*Multivariate regression analysis showed that the duration of antibiotic therapy and hospital stay depended on Study group, Risk category, Gestational age (term or late preterm), Participating center. Duration of hospital stay also depended on birth weight.
Upon suspicion of early-onset sepsis, 4.0–7.4% of late-preterm and term neonates are given intravenous antibiotics within the first three days of life in high-income countries. However, the prevalence of culture-proven early-onset sepsis is less than 0.1%, which suggests that antibiotic treatment is unnecessary in many neonates. Unnecessary antibiotic use in neonates has substantial short-term effects, such as an increase in hospital admission rates, neonatal and parental discomfort, medical costs, and the use of resources.8
Furthermore, evidence is accumulating that antibiotic treatment in early life has also significant long-term effects as it disturbs the microbial flora that colonize the neonate. This disruption might be associated with health problems such as eczema, allergies, inflammatory bowel diseases, and obesity.9
NeoPInS has been the largest randomized controlled, interventional, multi-centric clinical trial addressing the use of PCT for antibiotic stewardship in neonates. During this clinical trial, 18 hospitals in Europe and North America investigated whether PCT-aided decision-making can safely shorten the duration of antibiotic therapy in newborns with suspected early onset sepsis.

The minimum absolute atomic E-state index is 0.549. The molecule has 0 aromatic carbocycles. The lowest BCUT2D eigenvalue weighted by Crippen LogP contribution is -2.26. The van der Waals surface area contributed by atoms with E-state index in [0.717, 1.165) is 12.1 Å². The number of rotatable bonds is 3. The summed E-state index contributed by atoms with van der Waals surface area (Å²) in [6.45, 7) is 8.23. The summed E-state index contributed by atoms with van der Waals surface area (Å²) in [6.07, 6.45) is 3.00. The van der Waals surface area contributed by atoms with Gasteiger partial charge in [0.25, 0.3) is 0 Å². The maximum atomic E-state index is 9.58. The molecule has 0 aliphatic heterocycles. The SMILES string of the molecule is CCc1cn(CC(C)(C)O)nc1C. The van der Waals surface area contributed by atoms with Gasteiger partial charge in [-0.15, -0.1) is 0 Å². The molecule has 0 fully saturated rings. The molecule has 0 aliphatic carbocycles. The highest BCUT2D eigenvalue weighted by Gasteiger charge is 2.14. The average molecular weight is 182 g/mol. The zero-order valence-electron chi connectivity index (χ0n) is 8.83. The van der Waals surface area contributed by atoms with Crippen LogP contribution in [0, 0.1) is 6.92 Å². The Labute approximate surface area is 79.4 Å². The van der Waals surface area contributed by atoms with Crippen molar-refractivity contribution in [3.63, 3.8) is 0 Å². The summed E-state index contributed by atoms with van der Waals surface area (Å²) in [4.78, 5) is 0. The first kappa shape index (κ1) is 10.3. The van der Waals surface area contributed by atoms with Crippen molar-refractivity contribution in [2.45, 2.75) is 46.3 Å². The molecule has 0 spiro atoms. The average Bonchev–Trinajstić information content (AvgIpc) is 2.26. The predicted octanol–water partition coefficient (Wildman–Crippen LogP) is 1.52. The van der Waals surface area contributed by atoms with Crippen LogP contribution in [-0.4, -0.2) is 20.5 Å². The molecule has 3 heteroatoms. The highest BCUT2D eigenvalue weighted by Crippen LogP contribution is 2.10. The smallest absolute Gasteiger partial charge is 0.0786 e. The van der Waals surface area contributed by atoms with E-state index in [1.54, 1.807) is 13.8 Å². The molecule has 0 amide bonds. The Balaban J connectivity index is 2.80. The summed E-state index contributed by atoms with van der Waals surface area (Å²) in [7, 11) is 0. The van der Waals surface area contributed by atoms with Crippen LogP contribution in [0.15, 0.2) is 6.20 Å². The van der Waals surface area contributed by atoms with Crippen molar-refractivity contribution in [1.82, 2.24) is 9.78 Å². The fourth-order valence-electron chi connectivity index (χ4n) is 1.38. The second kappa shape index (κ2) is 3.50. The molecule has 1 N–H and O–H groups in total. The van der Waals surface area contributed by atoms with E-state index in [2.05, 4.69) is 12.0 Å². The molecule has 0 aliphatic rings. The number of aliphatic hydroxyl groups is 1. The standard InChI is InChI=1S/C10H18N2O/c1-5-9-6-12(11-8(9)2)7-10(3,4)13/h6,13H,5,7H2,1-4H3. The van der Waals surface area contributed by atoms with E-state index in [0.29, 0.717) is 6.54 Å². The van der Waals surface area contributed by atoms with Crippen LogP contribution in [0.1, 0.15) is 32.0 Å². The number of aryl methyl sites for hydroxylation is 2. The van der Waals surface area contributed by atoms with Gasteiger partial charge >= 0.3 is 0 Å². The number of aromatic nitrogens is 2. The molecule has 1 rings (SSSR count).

The trial included 1,710 infants with a gestational age of 34 weeks or older who presented with signs of early-onset sepsis. Patients were randomized in a 1:1 ratio to either routine care with antibiotics or to a decision-making protocol based on levels of the biomarker PCT. The results demonstrate that PCT-aided decision-making leads to a significant reduction in the duration of empirical antibiotic therapy (15% for intention-to-treat to 19% for per-protocol analysis). Hospital stay in term and near-term neonates with suspected early-onset sepsis was also reduced.
Throughout the trial, no sepsis-associated deaths occurred and the rate of possible reinfection was similar (less than 1%) in both study groups (standard of care and PCT-aided)—clear evidence that PCT-aided decision-making was superior to standard care in reducing antibiotic therapy in neonates with suspected early-onset sepsis.
Late-onset sepsis (LOS) is generally caused by the transmission of pathogens from the environment to the baby after delivery, including after contact with healthcare providers or caregivers. A percentage of LOS may also be caused by a late manifestation of vertically transmitted infection. In addition, infants requiring intravascular catheter insertion, or other invasive procedures that disrupt the mucosa, are at increased risk for developing LOS.3
In one study, using the B·R·A·H·M·S PCT cut-off level of 0.5 μg/L was valuable for the diagnosis of LOS in neonates. The sensitivity of PCT for this diagnosis was 84.4%, specificity was 93.9%, positive predictive value was 82.6%, and negative predictive value was 94.6%.10
According to the data, the likelihood of infection increases from 25.6% to 84.4% when PCT is positive, while the likelihood of infection declines from 25.6% to 5.3% when the PCT level is below 0.5 µg/L.10